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|Cat With Green Violin|
At the height of his success, Louis Wain's comical cat art had made him a household name. Children loved his annuals and adults were charmed by his amusing cartoons. In private he was slipping ever deeper into the darkness of schizophrenia. Haunted by his tragic past and constantly short of money, Louis was finally committed into hospital care in 1923.
Cat With Green Violin by Jane Coles is the story of how this popular social eccentric fell into obscurity, and explores how his mental condition affected the lives of those who loved him.Cat With Green Violin
by Jane Coles
The imagined life of Louis Wain, the man who drew cats.
Review by Lucy Oldham for Richmond and Twickenham Times (April 2004)
Youth Action Theatre (YAT) displayed some intense drama at Hampton hill Playhouse, with their production of Cat With Green Violin.
The play's intriguing title is also that of a painting by artist Louis Wain, who died in 1939. Wain became a household name with paintings of comical cats that charmed adults and children, but privately schizophrenia was progressing and he was committed to hospital care in 1923.
In 'Cat With Green Violin', local playwright Jane Coles has explored the artist's life with his five sisters and how a popular eccentric fell into obscurity. YAT presented the tale on a dramatic red and black set and successfully transported us between bleak scenes at Wain's home to his colourful experiences in London's high society. Despite dark themes, the cast provided plenty of energy and extracted delightful humour from the script.
Tom Wright was outstanding as Wain; he spoke in a strange, morose manner that never varied even when delivering witty lines. A wonderfully subtle oddness was portrayed and you were never sure if he realised he was being humorous. Many comical lines came from Wain's obsession with cats and his passion for cake - a fierce argument with his sister provokes him to warn: 'Don't shout in front of the cats.'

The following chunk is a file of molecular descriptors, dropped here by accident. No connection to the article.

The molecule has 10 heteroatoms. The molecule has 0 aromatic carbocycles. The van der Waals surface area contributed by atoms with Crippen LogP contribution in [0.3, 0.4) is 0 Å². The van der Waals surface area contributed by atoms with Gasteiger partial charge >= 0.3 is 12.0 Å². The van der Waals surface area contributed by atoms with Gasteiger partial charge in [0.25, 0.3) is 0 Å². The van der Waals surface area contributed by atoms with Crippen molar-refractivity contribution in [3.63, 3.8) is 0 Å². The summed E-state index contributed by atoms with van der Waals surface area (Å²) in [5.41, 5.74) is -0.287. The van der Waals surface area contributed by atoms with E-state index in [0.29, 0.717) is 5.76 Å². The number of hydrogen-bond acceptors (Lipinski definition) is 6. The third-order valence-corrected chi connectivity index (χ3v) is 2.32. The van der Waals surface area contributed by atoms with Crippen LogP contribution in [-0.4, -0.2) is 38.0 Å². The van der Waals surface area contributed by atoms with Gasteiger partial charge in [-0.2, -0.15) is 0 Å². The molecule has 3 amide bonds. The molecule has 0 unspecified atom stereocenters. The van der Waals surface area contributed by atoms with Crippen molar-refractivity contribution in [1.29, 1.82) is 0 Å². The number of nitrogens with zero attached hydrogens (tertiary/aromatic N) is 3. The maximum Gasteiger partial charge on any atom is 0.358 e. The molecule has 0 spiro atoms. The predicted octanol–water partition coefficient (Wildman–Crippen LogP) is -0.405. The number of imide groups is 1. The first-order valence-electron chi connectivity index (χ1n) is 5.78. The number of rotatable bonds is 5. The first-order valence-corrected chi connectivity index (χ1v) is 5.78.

Afterwards I felt the script left me with a plethora of unanswered questions: why did Wain keep his sisters locked away at home, was he scared their own creative talents would find more success? And what happened in Maria's past, was she actually raped at the beach? Did this contribute to Louis' illness, as well as her own? And how did their parents die? But perhaps all these questions simply added to the play's fascination.
There was certainly nothing missing from YAT's intelligent ensemble piece. It ends beautifully with the whole cast moving in time around the stage while holding empty wooden picture frames, as the tortured artist passes away in this fittingly strange and dreamlike scene.
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